Small wonder then that CMOs themselves would be regarded through the lens of influence, which is exactly what, for the fourth consecutive year, Forbes and ScribbleLive have done in The World's 50 Most Influential CMOs Study released this week in cooperation with LinkedIn, which supplied additional, publicly-available data for this year's report.

As the analyst who crunched the data for this most recent report (on behalf of my client, ScribbleLive), I've drawn new insights about executive influence. The top-level findings are interesting to be sure. For example, 11 of this year's most influential CMOs have been in their role for a year or less; influence is dominated by men (as is the C-suite); and no industry dominates influence. Automotive CMOs dominate this year, while apparel, No. 3 last year, has slipped out of the top five industries. Tech CMOs are still influential, but lost ground this year as the vertical slipped into second place.

Given content marketing is my core focus as an analyst, it's gratifying to see it is the undisputed No. 1 topic influential CMOs talked about this year.

Yet the biggest takeaway, for me at least, is that executive influence comes in three distinct flavors. These should cause all executives active in social media, as well as other forms of content creation and dissemination, to ask themselves, "What kind of influencer am I, and what kind of influencer do I want to be?"

Herewith, the three types of influencer.

The news-cycle influencer

Characteristics: The news cycle influencer less wields influence than is controlled by it, via circumstances that run the gamut from positive to negative. It may be that their company has made a splashy new product announcement or has been involved in a scandal. Whether positive or negative, influence is visited upon the executive in question, and is not so much controlled as in control of their reputation, as well as sphere of influence.

The best, and really only, strategy for news-cycle-induced influence is to understand real-time marketing business cases. Most desirably, news-cycle influence would be in the planned, proactive sector of the real-time marketing quadrant, but as will always be the case, this type of influence is often unplanned and unanticipated. As the saying goes, "nobody expected the French Revolution," or "United breaks guitars," or any manner of public faux pas, but plotting decision tree triage charts go far in mitigating news-cycle influence, particularly when crises or negativity are involved.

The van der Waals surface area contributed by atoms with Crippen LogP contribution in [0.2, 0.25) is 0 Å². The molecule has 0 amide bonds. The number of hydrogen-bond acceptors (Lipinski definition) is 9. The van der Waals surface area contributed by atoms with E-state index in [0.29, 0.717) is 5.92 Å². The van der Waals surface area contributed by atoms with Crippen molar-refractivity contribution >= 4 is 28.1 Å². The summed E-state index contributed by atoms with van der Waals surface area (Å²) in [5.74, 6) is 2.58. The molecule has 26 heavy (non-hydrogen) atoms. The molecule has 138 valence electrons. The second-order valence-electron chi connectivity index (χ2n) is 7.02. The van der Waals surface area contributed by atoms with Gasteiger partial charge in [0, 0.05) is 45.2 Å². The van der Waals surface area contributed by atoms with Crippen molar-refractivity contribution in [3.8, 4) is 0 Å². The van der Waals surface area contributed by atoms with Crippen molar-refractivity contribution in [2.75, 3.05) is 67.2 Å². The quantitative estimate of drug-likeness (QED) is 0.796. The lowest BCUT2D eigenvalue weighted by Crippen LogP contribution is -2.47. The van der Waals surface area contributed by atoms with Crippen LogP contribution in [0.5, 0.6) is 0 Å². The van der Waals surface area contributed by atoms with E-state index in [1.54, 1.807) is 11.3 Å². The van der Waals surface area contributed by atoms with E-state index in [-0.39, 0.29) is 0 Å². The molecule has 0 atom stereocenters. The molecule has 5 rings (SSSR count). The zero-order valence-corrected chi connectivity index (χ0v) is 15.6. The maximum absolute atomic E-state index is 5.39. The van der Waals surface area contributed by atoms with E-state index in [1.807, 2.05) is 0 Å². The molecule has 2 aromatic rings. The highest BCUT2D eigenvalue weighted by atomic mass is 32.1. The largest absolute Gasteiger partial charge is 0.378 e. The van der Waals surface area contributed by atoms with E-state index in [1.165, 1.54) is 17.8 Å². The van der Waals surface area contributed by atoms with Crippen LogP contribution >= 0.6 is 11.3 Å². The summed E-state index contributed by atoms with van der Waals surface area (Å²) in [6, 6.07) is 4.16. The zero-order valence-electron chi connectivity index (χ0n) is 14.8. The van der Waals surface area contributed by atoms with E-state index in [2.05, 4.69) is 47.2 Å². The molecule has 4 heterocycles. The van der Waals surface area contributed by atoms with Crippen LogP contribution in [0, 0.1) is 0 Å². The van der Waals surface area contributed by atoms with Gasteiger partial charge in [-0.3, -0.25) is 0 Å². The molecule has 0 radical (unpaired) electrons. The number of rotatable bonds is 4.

Influence wielder

Characteristics: Most of the CMOs who made the Forbes/ScribbleLive study this year are influence wielders. They are frequent contributors to social media and to publications. They're on message, have something substantive to say, and are well-respected leaders who are well regarded by their peers. Certainly there's a halo effect. They represent powerful brands that owe no small portion of that power to the stewardship of the influences. Their influence is influenced by the companies, products, and services they represent and vice versa, creating a sort of virtuous circle of influence. Wielding substantial influence among one's peers and target audience is the goal of the vast majority of social sharers and online publishers.

Super influencer

Characteristics: The super influencer shares the traits of the above two groups. They're both newsworthy and in the news, therefore owning above-average currency in shared media. At the same time, they wield influence. They create content that's widely consumed and shared across digital channels. Super influencers possess one additional trait that sets them above their peers on the influence scale, whether those peers are other CMOs or, outside of that rarefied sphere, whomever they share common ground with as influencers.

Super influencers influence not just the crowd, but also their own peers, people on their level, as well as higher-ups. Needless to say, super influencers are a rare breed. Of the top 50 influenctial CMOs, only one, GE's Beth Comstock, qualifies as a super influencer.

Does this status have anything to do with Comstock's promotion earlier this year to vice chair of the company? It would be hard to argue otherwise.

This post originally published on iMedia.

Rebecca Lieb's picture

Content: It’s Not Another Channel